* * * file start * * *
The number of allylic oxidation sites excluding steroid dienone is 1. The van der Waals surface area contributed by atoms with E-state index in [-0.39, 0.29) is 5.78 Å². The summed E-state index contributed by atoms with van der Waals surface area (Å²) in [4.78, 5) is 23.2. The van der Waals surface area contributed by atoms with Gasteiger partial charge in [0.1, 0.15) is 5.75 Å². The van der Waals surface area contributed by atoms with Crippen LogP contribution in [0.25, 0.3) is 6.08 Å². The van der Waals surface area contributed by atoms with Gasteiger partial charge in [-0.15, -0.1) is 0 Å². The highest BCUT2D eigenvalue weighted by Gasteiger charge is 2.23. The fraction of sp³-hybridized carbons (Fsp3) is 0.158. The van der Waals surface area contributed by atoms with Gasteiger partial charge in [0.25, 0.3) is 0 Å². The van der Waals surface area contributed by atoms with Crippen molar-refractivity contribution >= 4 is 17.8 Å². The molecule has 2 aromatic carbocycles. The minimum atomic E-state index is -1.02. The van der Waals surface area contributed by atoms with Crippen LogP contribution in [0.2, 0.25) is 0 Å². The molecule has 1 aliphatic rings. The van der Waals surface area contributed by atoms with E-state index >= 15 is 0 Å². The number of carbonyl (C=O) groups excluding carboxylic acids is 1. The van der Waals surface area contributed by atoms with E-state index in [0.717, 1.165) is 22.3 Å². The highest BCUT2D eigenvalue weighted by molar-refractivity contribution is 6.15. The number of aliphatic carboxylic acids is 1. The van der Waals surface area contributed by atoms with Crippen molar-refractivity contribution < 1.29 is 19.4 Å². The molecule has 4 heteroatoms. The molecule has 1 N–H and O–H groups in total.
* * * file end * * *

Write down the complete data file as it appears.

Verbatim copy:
The number of allylic oxidation sites excluding steroid dienone is 1. The van der Waals surface area contributed by atoms with E-state index in [-0.39, 0.29) is 5.78 Å². The summed E-state index contributed by atoms with van der Waals surface area (Å²) in [4.78, 5) is 23.2. The van der Waals surface area contributed by atoms with Gasteiger partial charge in [0.1, 0.15) is 5.75 Å². The van der Waals surface area contributed by atoms with Crippen LogP contribution in [0.25, 0.3) is 6.08 Å². The van der Waals surface area contributed by atoms with Gasteiger partial charge in [-0.15, -0.1) is 0 Å². The highest BCUT2D eigenvalue weighted by Gasteiger charge is 2.23. The fraction of sp³-hybridized carbons (Fsp3) is 0.158. The van der Waals surface area contributed by atoms with Gasteiger partial charge in [0.25, 0.3) is 0 Å². The van der Waals surface area contributed by atoms with Crippen molar-refractivity contribution >= 4 is 17.8 Å². The molecule has 2 aromatic carbocycles. The minimum atomic E-state index is -1.02. The van der Waals surface area contributed by atoms with Crippen LogP contribution in [0.2, 0.25) is 0 Å². The molecule has 1 aliphatic rings. The van der Waals surface area contributed by atoms with E-state index >= 15 is 0 Å². The number of carbonyl (C=O) groups excluding carboxylic acids is 1. The van der Waals surface area contributed by atoms with E-state index in [0.717, 1.165) is 22.3 Å². The highest BCUT2D eigenvalue weighted by molar-refractivity contribution is 6.15. The number of aliphatic carboxylic acids is 1. The van der Waals surface area contributed by atoms with Crippen molar-refractivity contribution < 1.29 is 19.4 Å². The molecule has 4 heteroatoms. The molecule has 1 N–H and O–H groups in total.